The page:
The Piano Sonata No. 9, Op. 68, commonly known as the Black Mass Sonata, is one of the late piano sonatas composed by Alexander Scriabin. The work was written around 1912–1913. Although its nickname was not invented by Scriabin (unlike the nickname White Mass given to his Seventh Sonata), he approved of it.
The ninth sonata is a single movement. It typically lasts 8–10 minutes, and is marked as follows:
Moderato quasi andante – Molto meno vivo – Allegro molto – Alla marcia – Allegro – Presto – Tempo primo
Like Scriabin's other late works, the piece is highly chromatic and atonal. The Black Mass Sonata is particularly dissonant because many of its themes are based around an interval of a minor ninth, one of the most unstable sounds. Its marking 'legendaire' exactly captures the sense of distant mysterious wailing which grows in force and menace. The opening theme is constantly transformed, from the early trill arpeggio's sounding unsettling and then completely shifting, eventually tumbling in rapid cascades into a grotesque march. Scriabin builds a continuous structure of mounting complexity and tension, and pursues the combination of themes with unusual tenacity, eventually reaching a climax as harsh as anything in his music. The piece ends with the original theme reinstated.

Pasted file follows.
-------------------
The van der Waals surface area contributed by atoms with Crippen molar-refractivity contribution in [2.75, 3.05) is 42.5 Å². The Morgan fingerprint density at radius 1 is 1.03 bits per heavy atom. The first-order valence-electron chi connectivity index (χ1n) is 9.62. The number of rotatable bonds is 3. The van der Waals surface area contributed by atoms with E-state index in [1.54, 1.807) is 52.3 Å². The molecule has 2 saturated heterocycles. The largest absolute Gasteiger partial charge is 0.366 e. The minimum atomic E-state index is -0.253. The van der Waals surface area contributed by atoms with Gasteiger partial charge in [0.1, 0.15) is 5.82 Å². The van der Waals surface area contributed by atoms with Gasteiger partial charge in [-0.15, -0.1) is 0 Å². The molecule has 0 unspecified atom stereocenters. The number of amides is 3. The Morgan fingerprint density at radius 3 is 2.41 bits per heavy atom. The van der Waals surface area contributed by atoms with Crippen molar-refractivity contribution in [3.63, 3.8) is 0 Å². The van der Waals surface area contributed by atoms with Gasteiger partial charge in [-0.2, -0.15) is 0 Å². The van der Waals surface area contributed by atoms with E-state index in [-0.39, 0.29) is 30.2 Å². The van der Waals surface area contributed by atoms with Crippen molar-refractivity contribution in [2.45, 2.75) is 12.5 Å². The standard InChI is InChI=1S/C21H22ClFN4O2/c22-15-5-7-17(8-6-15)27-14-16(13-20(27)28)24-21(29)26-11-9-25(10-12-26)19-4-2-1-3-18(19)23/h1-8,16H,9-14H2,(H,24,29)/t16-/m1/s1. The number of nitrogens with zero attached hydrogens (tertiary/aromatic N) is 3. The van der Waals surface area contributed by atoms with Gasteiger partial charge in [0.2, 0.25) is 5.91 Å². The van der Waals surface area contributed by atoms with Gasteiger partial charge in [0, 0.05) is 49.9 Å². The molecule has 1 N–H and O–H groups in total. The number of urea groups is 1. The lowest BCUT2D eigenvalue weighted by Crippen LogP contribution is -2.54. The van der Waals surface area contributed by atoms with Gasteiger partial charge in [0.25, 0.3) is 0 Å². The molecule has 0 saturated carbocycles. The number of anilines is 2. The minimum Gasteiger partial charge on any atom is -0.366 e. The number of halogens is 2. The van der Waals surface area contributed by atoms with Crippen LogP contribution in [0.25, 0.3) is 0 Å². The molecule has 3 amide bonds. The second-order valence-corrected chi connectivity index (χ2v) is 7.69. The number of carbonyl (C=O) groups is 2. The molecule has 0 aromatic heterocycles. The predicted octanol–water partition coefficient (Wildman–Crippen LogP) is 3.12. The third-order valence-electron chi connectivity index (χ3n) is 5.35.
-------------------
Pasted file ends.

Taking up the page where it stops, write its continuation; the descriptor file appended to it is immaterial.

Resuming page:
Like Scriabin's other sonatas, it is both technically and musically highly demanding for the pianist, sometimes extending to three staves as opposed to the standard two used in piano music.